Also pictured above is Mexican street corn salad or esquites. I used a Serious Eats recipe but swapped the fresh corn for frozen Trader Joe’s fire roasted corn. You can just throw it in a pan while you prep all the other ingredients. This is a super easy addition to make in the final 10-20 minutes before the pork tenderloin comes off the smoker.

Update: We know have a Traeger recipe for Mexican street corn salad, and it’s legit!

sliced pork tenderloin with charro beans, esquites, and fresh lime wedges

Other side dishes might include Mexican roasted zucchini, Mexican potatoes, or low calorie tortilla chips with spicy guacamole or creamy smoked salsa verde.

And if you need some ideas for repurposing leftovers, you could chop up your smoked pork tenderloin and swap it for the beef in our brisket fried rice or brisket kolaches.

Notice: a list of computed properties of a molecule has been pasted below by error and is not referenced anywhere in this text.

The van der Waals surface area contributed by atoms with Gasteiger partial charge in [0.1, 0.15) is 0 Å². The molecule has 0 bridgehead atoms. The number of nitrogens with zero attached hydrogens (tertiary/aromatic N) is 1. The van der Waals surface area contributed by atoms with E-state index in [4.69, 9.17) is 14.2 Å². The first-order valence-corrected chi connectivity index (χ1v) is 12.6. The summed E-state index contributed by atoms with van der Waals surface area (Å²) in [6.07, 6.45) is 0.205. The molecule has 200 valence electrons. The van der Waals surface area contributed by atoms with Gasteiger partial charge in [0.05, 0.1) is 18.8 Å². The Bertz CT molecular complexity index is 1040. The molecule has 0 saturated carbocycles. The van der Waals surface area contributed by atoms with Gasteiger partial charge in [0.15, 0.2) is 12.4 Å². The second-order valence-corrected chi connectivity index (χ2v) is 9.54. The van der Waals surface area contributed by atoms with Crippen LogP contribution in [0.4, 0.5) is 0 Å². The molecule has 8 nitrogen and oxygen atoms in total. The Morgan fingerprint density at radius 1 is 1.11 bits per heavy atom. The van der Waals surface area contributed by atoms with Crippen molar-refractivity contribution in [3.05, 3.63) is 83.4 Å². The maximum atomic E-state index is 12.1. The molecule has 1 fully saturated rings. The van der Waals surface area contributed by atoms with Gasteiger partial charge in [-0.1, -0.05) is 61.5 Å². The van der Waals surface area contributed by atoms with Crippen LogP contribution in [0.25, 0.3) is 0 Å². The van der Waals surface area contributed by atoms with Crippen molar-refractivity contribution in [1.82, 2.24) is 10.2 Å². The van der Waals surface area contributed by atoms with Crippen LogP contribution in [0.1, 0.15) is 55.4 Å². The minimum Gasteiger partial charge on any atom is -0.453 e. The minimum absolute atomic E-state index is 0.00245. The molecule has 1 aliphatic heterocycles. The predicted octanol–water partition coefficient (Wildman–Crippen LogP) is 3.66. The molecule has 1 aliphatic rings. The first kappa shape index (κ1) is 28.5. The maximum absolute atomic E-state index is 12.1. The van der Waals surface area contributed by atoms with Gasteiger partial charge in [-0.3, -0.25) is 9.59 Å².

Whether you use your smoked pork tenderloin for feeding a crowd, meal prep, or other recipes, I’d love to hear about it. Pop back in to let me know in a comment or recipe review. Those are always appreciated! And don’t forget to drop any questions you have in the comments as well.

slices of a Mexican pork tenderloin after smoking on a Traeger grill

Tex-Mex Smoked Pork Tenderloin

Yield: 8 Servings
Prep Time: 30 minutes
Cook Time: 2 hours 30 minutes
Total Time: 3 hours

Traeger smoked pork tenderloin with a homemade Tex-Mex dry rub and sweet and spicy hot sauce glaze.


  • 2 Pork Tenderloins, about 1.25 lbs each
  • 1 Tbsp Chili Powder (I used chipotle)
  • 1 Tbsp Dried Oregano
  • 2 tsp Kosher Salt
  • 2 tsp Garlic Powder
  • 1 tsp Ground Coriander
  • 1 tsp Black Pepper
  • 1 tsp Cumin
  • 1/2 tsp Cinnamon

For Glazing*

  • 1/4 C (48g) Brown Sugar
  • 2 Tbsp (30g) Hot Sauce (I used Cholula)


  1. Trim any fat/silver skin from the pork tenderloins and pat dry with paper towels. Mix all the spices together before rubbing on the pork. Let the rub melt in at room temp for 20-30 minutes.
  2. Preheat smoker to 225ºF with the lid closed.
  3. Smoke the pork tenderloins for 1.5-2 hours or until they reach an internal temperature of 125ºF.
  4. Mix the brown sugar and hot sauce together until smooth and brush over both pork tenderloins.